Gribbin, along with co-founders Erich Luedtke and Laura Seago, started Curable because they themselves lived with chronic pain for years. Gribbin dealt with back pain, which he discussed in detail on an . He dealt with the pain, including a diagnosis of Degenerative Disc Disease, for over a decade before discovering the brain’s role in pain.
Learning about pain science didn’t make Gribbin’ — or anyone else’s — pain overnight. Rather, it’s an ongoing process just as any other treatment. Over the course of a year, Gribbin went from someone bedridden for a weekend due to back pain to someone who no longer considered himself a back pain sufferer.
Tips for making the most of the app
Gribbin shared some tips his team encourages to get the most out of Curable’s program. The first: don’t go too fast. These lessons and exercises are bite-sized (the longest they’ve taken me is a half hour, and that was a writing exercise; the shortest was a four-minute audio lesson), but they pack a punch with scientific information that may take some time to sink in. Go at your own pace, even if you think it’s “slow.” Curable shouldn’t be adding to your stress; that wouldn’t be good for pain.
“We encourage people to relax and enjoy the journey, rather than speed racing to the finish line,” said Gribbin.
Another tip is to repeat exercises, and I’ve found this helpful myself. Repetition helps to fully absorb new information. Further, as you go through Curable, you may — like I have — develop favorites that you want to revisit. “Many of our users have found one or two exercises or lessons that are their go to exercises, and they just do those when they have flare ups,” said Gribbin.
Different tools work for different people, Gribbin assured. He himself has found journaling helpful during flare-ups.
There’s no magic solution to rid of chronic pain — but tools help
As one of the co-founders still deals with pain from time to time, I still deal with pelvic pain a month into using Curable. The app isn’t a magic pill that will erase all your chronic pain. Maybe that’s why it’s called curable and not cured. That’s because there aren’t any magic pills to make pain go poof — even painkillers can have severe, sometimes deadly, side effects.
While I still experience pain sometimes, Curable has helped me in a myriad of ways. The program utilizes techniques similar to those in CBT to reframe how I think about my body and pain. The brain training exercises are some of my favorites, because they offer me simple techniques to create more helpful thoughts about my pain.
This doesn’t fall into the trap of , where we try to push away “negative” thoughts in favor of “good vibes only” (spoiler: that doesn’t work). Curable affirms and validates one’s physical pain as well as the mental pain that can arise from it. Even changing words without changing the meaning behind it, for instance, can make a difference. For example, instead of saying “my pelvic is in pain,” I could say, “my pelvis isn’t as soothed as I’d like it to be.” These phrases essentially mean the same thing, but the latter isn’t nearly as harsh-sounding.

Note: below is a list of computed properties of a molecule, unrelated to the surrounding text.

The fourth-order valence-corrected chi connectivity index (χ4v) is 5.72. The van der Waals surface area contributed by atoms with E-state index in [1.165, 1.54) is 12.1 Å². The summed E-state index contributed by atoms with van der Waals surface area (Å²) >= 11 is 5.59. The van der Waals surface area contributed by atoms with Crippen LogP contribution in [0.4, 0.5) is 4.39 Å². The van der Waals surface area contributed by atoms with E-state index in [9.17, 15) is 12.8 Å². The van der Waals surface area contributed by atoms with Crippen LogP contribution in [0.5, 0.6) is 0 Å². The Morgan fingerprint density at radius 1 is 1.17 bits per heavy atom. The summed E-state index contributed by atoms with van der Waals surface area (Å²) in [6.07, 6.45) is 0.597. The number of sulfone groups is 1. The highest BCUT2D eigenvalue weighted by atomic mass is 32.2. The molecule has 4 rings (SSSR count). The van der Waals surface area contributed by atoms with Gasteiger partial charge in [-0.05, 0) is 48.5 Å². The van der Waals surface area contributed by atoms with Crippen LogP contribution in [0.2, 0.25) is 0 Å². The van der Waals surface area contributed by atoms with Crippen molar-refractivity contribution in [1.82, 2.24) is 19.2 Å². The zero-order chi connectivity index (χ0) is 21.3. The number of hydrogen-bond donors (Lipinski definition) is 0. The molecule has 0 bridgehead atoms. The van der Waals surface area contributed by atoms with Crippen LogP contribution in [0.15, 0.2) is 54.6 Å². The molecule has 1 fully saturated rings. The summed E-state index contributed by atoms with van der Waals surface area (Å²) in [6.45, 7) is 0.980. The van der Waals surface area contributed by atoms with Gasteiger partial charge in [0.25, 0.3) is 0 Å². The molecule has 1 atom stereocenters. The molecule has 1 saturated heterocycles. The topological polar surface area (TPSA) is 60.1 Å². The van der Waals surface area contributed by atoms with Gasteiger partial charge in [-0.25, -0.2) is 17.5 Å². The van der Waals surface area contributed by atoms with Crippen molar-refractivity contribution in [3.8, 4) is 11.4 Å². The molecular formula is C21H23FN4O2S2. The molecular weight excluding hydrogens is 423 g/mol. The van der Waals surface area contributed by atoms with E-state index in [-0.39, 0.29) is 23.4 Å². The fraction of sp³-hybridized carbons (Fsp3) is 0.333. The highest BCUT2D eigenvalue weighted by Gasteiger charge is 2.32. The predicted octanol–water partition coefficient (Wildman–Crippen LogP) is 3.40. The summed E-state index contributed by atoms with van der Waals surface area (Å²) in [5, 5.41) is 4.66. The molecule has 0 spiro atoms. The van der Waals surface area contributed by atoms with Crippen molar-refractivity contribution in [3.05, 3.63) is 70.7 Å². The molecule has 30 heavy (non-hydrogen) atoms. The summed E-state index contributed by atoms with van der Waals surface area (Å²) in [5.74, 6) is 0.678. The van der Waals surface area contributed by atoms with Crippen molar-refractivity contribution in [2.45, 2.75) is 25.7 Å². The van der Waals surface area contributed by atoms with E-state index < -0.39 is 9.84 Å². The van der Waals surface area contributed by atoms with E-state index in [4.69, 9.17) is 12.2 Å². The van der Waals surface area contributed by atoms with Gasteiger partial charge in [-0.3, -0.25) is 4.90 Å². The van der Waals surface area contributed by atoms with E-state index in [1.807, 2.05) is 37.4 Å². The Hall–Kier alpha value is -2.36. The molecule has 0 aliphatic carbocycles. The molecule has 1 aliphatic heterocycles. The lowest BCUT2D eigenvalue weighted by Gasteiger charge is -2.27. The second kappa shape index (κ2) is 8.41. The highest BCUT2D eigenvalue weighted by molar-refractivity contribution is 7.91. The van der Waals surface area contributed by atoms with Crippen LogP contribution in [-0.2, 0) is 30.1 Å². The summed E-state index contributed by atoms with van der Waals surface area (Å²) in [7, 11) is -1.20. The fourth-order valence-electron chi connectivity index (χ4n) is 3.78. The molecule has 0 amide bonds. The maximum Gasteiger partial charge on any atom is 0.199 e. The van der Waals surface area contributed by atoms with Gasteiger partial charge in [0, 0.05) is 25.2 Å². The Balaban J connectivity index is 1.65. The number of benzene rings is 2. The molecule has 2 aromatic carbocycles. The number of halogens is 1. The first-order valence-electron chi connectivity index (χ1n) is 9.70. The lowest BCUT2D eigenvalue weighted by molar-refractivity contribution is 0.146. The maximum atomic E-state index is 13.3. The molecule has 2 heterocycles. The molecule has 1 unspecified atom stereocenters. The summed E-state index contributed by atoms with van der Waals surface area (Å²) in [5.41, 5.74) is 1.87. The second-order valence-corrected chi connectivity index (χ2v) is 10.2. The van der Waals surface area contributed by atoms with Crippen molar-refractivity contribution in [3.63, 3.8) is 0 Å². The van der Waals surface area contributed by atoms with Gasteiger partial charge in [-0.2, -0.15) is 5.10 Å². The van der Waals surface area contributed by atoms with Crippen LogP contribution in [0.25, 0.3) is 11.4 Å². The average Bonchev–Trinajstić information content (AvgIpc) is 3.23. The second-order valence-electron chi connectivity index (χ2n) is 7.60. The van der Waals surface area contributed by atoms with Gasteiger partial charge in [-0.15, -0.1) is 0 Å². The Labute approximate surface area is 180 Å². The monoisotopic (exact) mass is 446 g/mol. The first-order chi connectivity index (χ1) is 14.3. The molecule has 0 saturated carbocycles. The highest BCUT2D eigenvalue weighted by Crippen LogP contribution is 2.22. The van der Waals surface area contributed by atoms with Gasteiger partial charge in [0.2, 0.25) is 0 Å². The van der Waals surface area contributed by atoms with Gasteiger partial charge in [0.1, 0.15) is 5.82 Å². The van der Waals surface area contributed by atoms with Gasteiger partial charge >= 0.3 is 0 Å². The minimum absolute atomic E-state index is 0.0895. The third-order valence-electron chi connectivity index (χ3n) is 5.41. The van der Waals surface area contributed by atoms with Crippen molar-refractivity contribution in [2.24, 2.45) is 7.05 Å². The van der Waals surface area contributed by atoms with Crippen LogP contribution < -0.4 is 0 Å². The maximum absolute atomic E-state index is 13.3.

After using Curable for a month, I feel more knowledgeable about my own body and mind, and how both function in humans generally.
Choosing education provides short audio-based lessons about specific topics that relate to pain. Each audio lesson comes with a transcript, as well, for accessibility. Topics are wide ranging, from new developments in pain science to how people pleasing and forgiveness can actually impact pain. After using Curable for a month, I feel more knowledgeable about my own body and mind, and how both function in humans generally.
Writing includes journaling prompts. While that doesn’t necessarily sound relaxing, journaling itself has a wide range of benefits. Getting your fears, hopes, whatever on the page can work wonders. I found the prompts, such as writing (but not sending!) a letter to a loved one, cathartic. It can be difficult to do in the moment but I feel better afterwards, like a great therapy session.
Meditation is pretty self-explanatory and as stated above, I’ve already seen the benefit of meditation in my life. I was excited to jump into these, and I wasn’t disappointed. I found Curable’s mediations calming and relatable, like the instructor knows what I’m going through with my pain (because they do).
In technical terms, the app is easy to use and seamless once you login. Besides one instance where an education track wouldn’t play on my headphones, I haven’t had any issues with it.
While we choose which skill we want to work on that day, Clara chooses the specific exercise; she does this by asking questions after we complete the exercise of the day, such as if we enjoyed it or found it useful. She logs which ones resonate, and over time makes more tailored choices for the next exercise. Curable has hundreds of exercises, and Gribbin said they’re always updating to make the app better for users.
Is it worth it?
Just like other treatments for my pelvic pain, like yoga poses and my , Curable is another tool in my arsenal to relieve my pain. It didn’t help me overnight and it didn’t completely eradicate my pain, but those are both impossible. I have no intention of stopping Curable, and I’ll reassess once my year-long membership is up.
Curable is a great self-care program that guides you to relief from the pain “in your head” — and everywhere else in your body.